If you know the “Star of Bethlehem” was Jupiter, then you know when the Nativity was! The Magi told Herod “the time the star appeared” (Matthew 2:7) and Herod killed infants two years and under in response. That means the Magi were tracking the “King’s Star” for two years, because Herod didn’t stop from killing his own children (and his favorite wife!), per 1st Century Jewish Historian Josephus. In fact, Josephus says that Augustus Caesar himself remarked that he would rather be one of Herod’s dogs than one of his children. The only “star of kings” the Magi would have known was Jupiter. “Magi” refers to Zoroastrian priests from either Babylon or Persia (now Iran or Iraq), both areas are EAST of Israel and the Magi tracked a triple conjunction of Jupiter (the king’s planet) and Saturn (the savior planet for the Jews) throughout 7 BCE in Aries (the zodiac sign for Syria and Israel in their mythology).
Zoroastrians had a myth that their version of Messiah, called “Saoshyant” in their scriptures, would be born “in the west, in a foreign land.” When a triple conjunction (a three-time pairing of Jupiter and Saturn), and other events, all began in 7 BCE, they knew they had to grab their bags and incense and go. Jupiter went into conjunction with the sun and “died”. When it emerged triumphantly from behind the sun the Magi resumed tracking its motion and in mid 6 BCE they continued tracking its apparent westward motion until it “paused” over Bethlehem on Sept. 5 BCE. Planets, of course, don’t “pause”, but the outer planets (Mars, Jupiter and Saturn) do appear to “pause” by retrograde motion. In 5 BCE, Jupiter’s retrograde motion made it “stand still” for several nights, perfectly positioned to look like it was stationary over Jerusalem. That led them to Jerusalem, actually Bethlehem.
There they found the Messiah! But wait! The “pausing” of Jupiter was in the range of the 19th to the 20th of September (Gregorian) in 5 BCE and the Magi found the “boy” in the manger! Only in the ancient languages (Hebrew, Aramaic, and Greek) does the term “boy” mean something besides “infant”! The magi had arrived after the infant was circumcised! Only after circumcision is a male child called a “boy”. But that only narrows down the date of the birth to at least 8 days before the Magi arrived. But we know the season was Sukkot, there was a census, and that Mary and Joseph were forced to find shelter in a barn or sukkah, we know the date of the birth is narrowed to 11-14 September (Gregorian), 5 BCE.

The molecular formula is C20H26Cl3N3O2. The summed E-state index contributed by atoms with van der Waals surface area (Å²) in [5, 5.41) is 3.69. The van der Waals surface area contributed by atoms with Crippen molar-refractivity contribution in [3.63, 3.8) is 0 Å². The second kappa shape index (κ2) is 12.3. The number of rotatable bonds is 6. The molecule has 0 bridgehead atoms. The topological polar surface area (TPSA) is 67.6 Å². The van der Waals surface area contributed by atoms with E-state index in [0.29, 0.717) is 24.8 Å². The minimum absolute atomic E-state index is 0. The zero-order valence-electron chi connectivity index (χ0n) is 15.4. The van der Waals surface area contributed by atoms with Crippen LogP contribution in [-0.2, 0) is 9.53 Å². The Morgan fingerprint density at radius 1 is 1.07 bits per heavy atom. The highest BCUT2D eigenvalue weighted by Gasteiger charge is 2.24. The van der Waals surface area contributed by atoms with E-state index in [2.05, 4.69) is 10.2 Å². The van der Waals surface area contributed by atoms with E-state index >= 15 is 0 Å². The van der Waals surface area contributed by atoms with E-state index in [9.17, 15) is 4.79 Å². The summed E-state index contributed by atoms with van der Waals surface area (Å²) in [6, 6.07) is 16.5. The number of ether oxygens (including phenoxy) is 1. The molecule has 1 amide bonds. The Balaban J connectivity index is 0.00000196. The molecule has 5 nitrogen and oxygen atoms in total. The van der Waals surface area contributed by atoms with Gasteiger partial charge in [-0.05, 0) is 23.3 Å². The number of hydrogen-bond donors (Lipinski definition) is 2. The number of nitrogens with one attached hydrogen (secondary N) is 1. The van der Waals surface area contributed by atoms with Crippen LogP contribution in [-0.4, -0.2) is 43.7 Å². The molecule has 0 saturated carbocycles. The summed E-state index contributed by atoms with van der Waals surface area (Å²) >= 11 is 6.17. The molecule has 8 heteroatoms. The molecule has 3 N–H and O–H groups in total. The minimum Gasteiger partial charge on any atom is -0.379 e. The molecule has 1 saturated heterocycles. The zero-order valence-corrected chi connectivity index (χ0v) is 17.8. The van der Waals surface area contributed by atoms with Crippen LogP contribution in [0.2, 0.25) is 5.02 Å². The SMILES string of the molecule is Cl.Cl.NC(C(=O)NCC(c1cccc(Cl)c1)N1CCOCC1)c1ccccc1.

Now as Paul Harvey would have said: “Here is a strange…” Former Air Force lieutenant colonel, William Welker, and life-long amateur astronomer with degrees in Physics found there was also a “well placed” total lunar eclipse on September 13, 5 BCE, which was the night of 14-15 Tishri that year (by the moon; not by the modern, calculated Jewish calendar) – the beginning of Sukkot. By “well placed”, Welker explained that it began in the evening about 9:30 PM in Israel, and the entire total eclipse was easily seen throughout the entire land with totality ending about 11 PM. This was the day, and possibly the time of the birth of the Messiah!
Furthermore, if that is not compelling enough:
- Shepherds do not “abide in the fields” in December with their sheep in Israel, not 2,000 years ago and not now. It is well known that shepherds stay in shelters starting in November, with the arrival of the rainy season.
- Luke tells us Zechariah, John the Baptist’s father, served 15 months in the Temple before Messiah was born. Luke gives us the name of the course of duty: Abijah (Luke 1:5). Guess what? We know when the Priests of the order of Abijah served during this time, we add 15 months it comes to Sept, 5 BCE.
- Likewise we can date the first census of Qurinius as well, as Romans counted folks every 14 years and people in Egypt – like Josef and Mary – were forced to return to their ANCESTRAL HOMES to pay the tax. This is verified in the Bible; it is not open to interpretation!
- Luke and John synch on the same year for the beginning of Messiah’s ministry: 27 BCE. How do we know that? Forty-six years from the beginning of Herod’s temple and the 15th year of Tiberius bring us to the same year. Co-regencies were counted as part of Roman rule, so Tiberius co-ruled with Augustus starting in 12 CE. Josephus says Herod began building the Temple in 19 BCE. Then Luke says Y’shua was “about 30” when he began his ministry. By this clock, he would be 30 years exactly and a few months. (There is no year 0 so 4 years to 1 BCE +26 to arrive at Rosh hashanna = 30 CE).
Yeshua, our Messiah was born 15 Tishri (September 13th (Gregorian proleptic)), 5 BCE, under the “sign” of a total lunar eclipse. (Click to Source)